Coming out

Although we’ve made substantial progress in the societal acceptance of the LGBTQIA+ community, many individuals still face issues surrounding coming out of the proverbial closet. Individuals are feeling empowered to come out to their parents at younger ages, which is often encouraging. But many therapists see issues their clients have after coming out. For example, some parents may say they “tolerate” their child’s sexuality, but they may not necessarily fight for this child’s equality and showcase truly allyship. This can sometimes cause issues in romantic relationships down the line, especially as those individuals plan to make their relationships official by walking down the aisle.

Being out can also cause problems within same-sex relationships. While one partner may have no problem with being out and affectionate with the person they love, the other partner may have misgivings about displays of public affection or fears about public reaction. This may be further complicated due to gaps in age and/or experience. Working with a therapist may allow one partner to work through their fears while dissuading harmful and insensitive behavior from a partner who’s inclined to force his or her loved one into developing self-acceptance more quickly. By opening the lines of communication and working through potential resentment, a gay couples therapist can help these individuals improve their partnerships and gain better understanding of one another.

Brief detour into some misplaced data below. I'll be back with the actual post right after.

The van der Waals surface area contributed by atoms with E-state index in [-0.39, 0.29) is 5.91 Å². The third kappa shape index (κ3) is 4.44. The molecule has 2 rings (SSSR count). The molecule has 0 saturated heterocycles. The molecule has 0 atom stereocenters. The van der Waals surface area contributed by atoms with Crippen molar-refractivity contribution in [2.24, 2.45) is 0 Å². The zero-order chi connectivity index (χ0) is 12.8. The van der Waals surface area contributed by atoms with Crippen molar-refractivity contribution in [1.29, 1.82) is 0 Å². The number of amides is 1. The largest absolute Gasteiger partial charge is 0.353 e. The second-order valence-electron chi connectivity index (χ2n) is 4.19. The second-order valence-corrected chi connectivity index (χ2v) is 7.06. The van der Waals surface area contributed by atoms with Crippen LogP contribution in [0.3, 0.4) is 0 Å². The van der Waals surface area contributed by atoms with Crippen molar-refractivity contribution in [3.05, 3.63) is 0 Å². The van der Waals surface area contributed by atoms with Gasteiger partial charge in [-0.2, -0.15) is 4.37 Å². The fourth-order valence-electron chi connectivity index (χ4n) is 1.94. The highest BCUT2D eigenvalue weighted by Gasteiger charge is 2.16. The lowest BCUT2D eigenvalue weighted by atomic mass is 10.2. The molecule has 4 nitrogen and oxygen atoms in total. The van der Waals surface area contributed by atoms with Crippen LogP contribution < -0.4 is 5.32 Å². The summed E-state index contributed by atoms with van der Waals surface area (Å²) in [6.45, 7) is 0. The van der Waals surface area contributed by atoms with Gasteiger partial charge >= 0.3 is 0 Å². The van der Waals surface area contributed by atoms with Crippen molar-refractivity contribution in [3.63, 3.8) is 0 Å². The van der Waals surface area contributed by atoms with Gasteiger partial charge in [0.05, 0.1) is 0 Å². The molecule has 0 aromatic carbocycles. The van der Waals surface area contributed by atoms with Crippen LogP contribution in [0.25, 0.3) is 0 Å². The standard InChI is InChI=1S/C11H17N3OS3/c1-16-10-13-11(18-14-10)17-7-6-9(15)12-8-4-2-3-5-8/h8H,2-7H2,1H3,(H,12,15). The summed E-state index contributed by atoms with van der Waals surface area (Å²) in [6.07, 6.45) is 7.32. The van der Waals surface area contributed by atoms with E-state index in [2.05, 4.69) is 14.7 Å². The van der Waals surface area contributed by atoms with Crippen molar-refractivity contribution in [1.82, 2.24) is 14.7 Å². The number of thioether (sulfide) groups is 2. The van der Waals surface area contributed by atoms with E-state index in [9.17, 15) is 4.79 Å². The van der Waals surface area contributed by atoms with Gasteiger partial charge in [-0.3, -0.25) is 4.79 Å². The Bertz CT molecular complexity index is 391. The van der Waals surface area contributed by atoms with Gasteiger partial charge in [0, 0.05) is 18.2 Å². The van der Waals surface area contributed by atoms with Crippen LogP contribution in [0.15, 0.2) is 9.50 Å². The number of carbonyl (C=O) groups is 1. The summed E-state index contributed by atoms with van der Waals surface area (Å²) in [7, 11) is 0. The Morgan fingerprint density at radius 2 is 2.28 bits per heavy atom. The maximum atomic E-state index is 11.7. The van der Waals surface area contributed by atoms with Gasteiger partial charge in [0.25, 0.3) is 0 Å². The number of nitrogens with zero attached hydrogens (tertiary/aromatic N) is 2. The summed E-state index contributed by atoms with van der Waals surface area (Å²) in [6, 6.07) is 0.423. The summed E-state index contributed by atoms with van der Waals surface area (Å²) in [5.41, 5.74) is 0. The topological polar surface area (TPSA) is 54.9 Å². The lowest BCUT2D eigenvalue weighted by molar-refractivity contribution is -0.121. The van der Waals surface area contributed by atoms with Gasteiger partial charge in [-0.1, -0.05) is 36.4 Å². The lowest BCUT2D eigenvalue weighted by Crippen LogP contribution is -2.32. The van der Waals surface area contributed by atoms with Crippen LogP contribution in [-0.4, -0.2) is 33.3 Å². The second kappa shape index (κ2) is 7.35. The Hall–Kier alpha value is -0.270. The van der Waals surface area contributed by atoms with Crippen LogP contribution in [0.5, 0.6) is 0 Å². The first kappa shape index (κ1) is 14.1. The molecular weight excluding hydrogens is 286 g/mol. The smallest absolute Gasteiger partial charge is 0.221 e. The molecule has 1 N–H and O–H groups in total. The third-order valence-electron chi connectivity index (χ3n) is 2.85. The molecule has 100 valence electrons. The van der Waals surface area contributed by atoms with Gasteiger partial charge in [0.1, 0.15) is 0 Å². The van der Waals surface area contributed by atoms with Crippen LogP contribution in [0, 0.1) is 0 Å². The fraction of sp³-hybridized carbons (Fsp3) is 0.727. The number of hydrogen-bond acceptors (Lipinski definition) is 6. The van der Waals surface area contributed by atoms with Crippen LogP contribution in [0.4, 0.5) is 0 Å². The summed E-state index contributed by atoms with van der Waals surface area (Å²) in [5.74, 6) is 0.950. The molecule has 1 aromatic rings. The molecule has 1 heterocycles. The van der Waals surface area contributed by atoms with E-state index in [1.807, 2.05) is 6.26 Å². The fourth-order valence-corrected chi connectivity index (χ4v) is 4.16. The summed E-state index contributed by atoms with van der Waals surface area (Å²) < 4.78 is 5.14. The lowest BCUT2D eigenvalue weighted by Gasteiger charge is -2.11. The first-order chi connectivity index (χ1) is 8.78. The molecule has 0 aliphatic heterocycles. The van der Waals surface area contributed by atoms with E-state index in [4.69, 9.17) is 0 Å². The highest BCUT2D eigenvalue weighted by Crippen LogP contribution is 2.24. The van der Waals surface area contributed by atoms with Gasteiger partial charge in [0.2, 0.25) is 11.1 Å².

Ultimately, gay and lesbian couples are not inherently different from straight couples. However, there are some specific issues that may not always be shared between cis-gender couples and those who belong to the LGBT community. A gay couples therapist can provide some much-needed guidance in these kinds of scenarios, allowing partners to obtain the help they need to navigate these common and unique problems, and improve their relationships at the same time.